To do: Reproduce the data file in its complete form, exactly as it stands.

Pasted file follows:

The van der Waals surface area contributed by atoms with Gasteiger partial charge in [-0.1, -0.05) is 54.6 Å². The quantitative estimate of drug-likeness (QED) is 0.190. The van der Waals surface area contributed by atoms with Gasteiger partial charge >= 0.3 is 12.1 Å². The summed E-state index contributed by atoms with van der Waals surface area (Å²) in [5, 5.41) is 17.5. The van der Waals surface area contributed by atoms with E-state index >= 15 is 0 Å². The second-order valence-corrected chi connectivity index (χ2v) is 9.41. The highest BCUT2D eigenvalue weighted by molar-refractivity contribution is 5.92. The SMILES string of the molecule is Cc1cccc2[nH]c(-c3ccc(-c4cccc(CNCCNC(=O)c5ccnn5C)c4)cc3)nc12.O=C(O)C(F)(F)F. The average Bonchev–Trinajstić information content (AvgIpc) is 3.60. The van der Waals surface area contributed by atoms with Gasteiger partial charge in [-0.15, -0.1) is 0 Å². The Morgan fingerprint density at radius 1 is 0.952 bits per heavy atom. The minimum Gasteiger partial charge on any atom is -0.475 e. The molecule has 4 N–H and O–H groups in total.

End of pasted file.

The van der Waals surface area contributed by atoms with Gasteiger partial charge in [-0.1, -0.05) is 54.6 Å². The quantitative estimate of drug-likeness (QED) is 0.190. The van der Waals surface area contributed by atoms with Gasteiger partial charge >= 0.3 is 12.1 Å². The summed E-state index contributed by atoms with van der Waals surface area (Å²) in [5, 5.41) is 17.5. The van der Waals surface area contributed by atoms with E-state index >= 15 is 0 Å². The second-order valence-corrected chi connectivity index (χ2v) is 9.41. The highest BCUT2D eigenvalue weighted by molar-refractivity contribution is 5.92. The SMILES string of the molecule is Cc1cccc2[nH]c(-c3ccc(-c4cccc(CNCCNC(=O)c5ccnn5C)c4)cc3)nc12.O=C(O)C(F)(F)F. The average Bonchev–Trinajstić information content (AvgIpc) is 3.60. The van der Waals surface area contributed by atoms with Gasteiger partial charge in [-0.15, -0.1) is 0 Å². The Morgan fingerprint density at radius 1 is 0.952 bits per heavy atom. The minimum Gasteiger partial charge on any atom is -0.475 e. The molecule has 4 N–H and O–H groups in total.